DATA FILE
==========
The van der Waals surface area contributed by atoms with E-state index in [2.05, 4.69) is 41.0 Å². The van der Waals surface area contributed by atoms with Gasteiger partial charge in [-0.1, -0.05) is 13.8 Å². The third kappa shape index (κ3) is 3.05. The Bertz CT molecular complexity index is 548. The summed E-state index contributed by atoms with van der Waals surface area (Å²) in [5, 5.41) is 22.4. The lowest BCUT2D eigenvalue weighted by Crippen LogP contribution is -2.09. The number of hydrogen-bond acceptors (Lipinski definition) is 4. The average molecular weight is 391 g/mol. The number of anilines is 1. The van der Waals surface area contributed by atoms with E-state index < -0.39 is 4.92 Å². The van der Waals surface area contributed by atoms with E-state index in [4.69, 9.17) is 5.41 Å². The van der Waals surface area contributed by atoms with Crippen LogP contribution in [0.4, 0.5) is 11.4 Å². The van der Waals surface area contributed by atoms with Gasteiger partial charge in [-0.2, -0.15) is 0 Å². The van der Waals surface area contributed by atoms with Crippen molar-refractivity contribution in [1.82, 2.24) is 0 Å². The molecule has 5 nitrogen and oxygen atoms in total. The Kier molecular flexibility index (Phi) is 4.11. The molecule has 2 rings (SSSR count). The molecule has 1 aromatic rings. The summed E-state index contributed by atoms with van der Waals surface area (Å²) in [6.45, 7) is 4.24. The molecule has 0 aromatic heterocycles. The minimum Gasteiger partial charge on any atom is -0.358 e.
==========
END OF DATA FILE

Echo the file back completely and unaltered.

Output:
The van der Waals surface area contributed by atoms with E-state index in [2.05, 4.69) is 41.0 Å². The van der Waals surface area contributed by atoms with Gasteiger partial charge in [-0.1, -0.05) is 13.8 Å². The third kappa shape index (κ3) is 3.05. The Bertz CT molecular complexity index is 548. The summed E-state index contributed by atoms with van der Waals surface area (Å²) in [5, 5.41) is 22.4. The lowest BCUT2D eigenvalue weighted by Crippen LogP contribution is -2.09. The number of hydrogen-bond acceptors (Lipinski definition) is 4. The average molecular weight is 391 g/mol. The number of anilines is 1. The van der Waals surface area contributed by atoms with E-state index < -0.39 is 4.92 Å². The van der Waals surface area contributed by atoms with E-state index in [4.69, 9.17) is 5.41 Å². The van der Waals surface area contributed by atoms with Crippen LogP contribution in [0.4, 0.5) is 11.4 Å². The van der Waals surface area contributed by atoms with Gasteiger partial charge in [-0.2, -0.15) is 0 Å². The van der Waals surface area contributed by atoms with Crippen molar-refractivity contribution in [1.82, 2.24) is 0 Å². The molecule has 5 nitrogen and oxygen atoms in total. The Kier molecular flexibility index (Phi) is 4.11. The molecule has 2 rings (SSSR count). The molecule has 1 aromatic rings. The summed E-state index contributed by atoms with van der Waals surface area (Å²) in [6.45, 7) is 4.24. The molecule has 0 aromatic heterocycles. The minimum Gasteiger partial charge on any atom is -0.358 e.